Opponents of the expanded Medicaid program have often cherry-picked data from Oregon to point out an increase in Emergency Room use and to question the benefits of the program. NPR’s Morning Edition looked at a program in Ohio to expand Medicaid coverage before the expansion in the Affordable Care Act and found positive results. The program was formed due to the problem of unreimbursed high cost care when uninsured people with problems such as diabetes received their care in the emergency rooms:

So, long before Ohio expanded Medicaid, the hospital redirected more than $30 million it receives from county taxpayers each year into a new pot.

It used the money to create its very own Medicaid program for county residents. And then it tracked the patients.

The results from the first nine months are in.

“All of the clinical outcomes are really amazing,” says , a researcher at MetroHealth.

The hospital used extensive electronic medical records to carefully select uninsured patients and send them Medicaid cards before they even applied. Then MetroHealth gave personalized attention to patients. Cebul says they focused on 18,000 of them who came to the hospital a lot.

“The diabetes outcomes were probably the most impressive,” he says. “The sugar control, the blood pressure control, the lipid control — virtually everything was much better and dramatically so.”

Here’s how it works. Each patient is assigned a nurse. That nurse books their appointments, calls them if they miss one and checks to make sure they take their medications.

In nine months, emergency department visits dropped 60 percent and primary care visits went up 50 percent.

The hospital also ended up spending less than it budgeted, saving an average of $150 on each patient every month.

“Better care, better outcomes, better costs,” Cebul says.

This program is probably showing better outcomes earlier than in Oregon due to increased oversight of the people receiving benefits. If people are just given health care coverage, it takes time to get established with primary care physicians as opposed to utilizing the Emergency Rooms. The experiment in Ohio showed that this problem could be avoided by making a greater effort to supervise the newly insured and actually set them up with primary care doctors.

Not surprisingly, the states which are participating in the expanded Medicaid program are seeing the largest drops in uninsured. It will be interesting to see how the individual states handle their new Medicaid patients, as the program in Ohio has demonstrated that there could be greater potential cost savings when the newly insured receive greater oversight, at least for those with expensive medical problems such as diabetes.

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Health Insurance Premiums In California Expected To Rise Only 4.2 Percent Next Year With Considerable Variation Nation Wide

California covered 300

When the Affordable Care Act went through Congress many of the ideas which would have lowered costs failed to make it, with the final law concentrating more on expanding the number of people who are covered. Insurance has always been very expensive on the individual market, and many are watching to see how rate large increases will be compared to the past.  It was expected that on average premiums would go up the first year before subsidies are considered because insurance in the individual market often only provided very limited coverage with sales limited to healthy people.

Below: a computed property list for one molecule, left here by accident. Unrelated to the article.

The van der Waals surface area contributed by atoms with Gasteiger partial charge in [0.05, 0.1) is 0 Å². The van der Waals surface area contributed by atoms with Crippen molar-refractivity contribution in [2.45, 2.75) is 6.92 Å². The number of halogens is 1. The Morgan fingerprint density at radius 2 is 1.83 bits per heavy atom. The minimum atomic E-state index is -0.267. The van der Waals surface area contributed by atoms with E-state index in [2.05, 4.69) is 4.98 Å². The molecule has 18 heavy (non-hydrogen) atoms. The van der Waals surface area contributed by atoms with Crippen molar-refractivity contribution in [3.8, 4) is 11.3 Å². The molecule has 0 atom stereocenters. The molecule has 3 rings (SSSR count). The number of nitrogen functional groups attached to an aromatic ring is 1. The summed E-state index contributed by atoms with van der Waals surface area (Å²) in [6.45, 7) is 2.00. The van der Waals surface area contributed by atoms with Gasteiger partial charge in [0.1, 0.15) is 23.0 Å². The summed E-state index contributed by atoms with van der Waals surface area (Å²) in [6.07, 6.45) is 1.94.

There is good news out of California where premiums are only expected to rise 4.2 percent after years of double digit increases, but there is disagreement as to the reason.

After years of double-digit rate hikes in health insurance premiums, California will see average increases of 4.2 percent in 2015 for people who purchase insurance through the Covered California exchange, the state’s Obamacare marketplace.

It’s good news for consumers, but two of the top insurance officials in the state disagree about why it’s happening.

Covered California’s executive director and other analysts pointed to specific factors for this moderate increase. For starters, enrollment was very strong in 2014, more than a million people. In addition, healthy people signed up, spreading the risk.

But the state’s insurance commissioner, Dave Jones, sees a different force in play. He believes that a statewide ballot measure, Proposition 45, has insurers scared.

“Health insurers have hit the pause button” on rate hikes, Jones said Thursday, just hours after Covered California announced its 2015 rates.

Proposition 45, which voters will consider in November, would give his office the authority to reject excessive rate hikes. Jones believes insurers held their fire on 2015 premium increases so as not to create a backlash from consumers and enable the passage of Prop. 45…

When rates were introduced in May 2013 for Covered California’s opening year many experts said they were surprisingly low and thought those low rates might be a “loss leader” strategy, said UCLA health policy professor Jerry Kominski. There was a concern that rates were low to get people into the market and then “jack up prices” later, he said.

“That didn’t happen,” Kominski said. He doesn’t think it’s happening now, either. “I don’t think the insurers are lying in wait, waiting to spring enormous increases on the public next year.”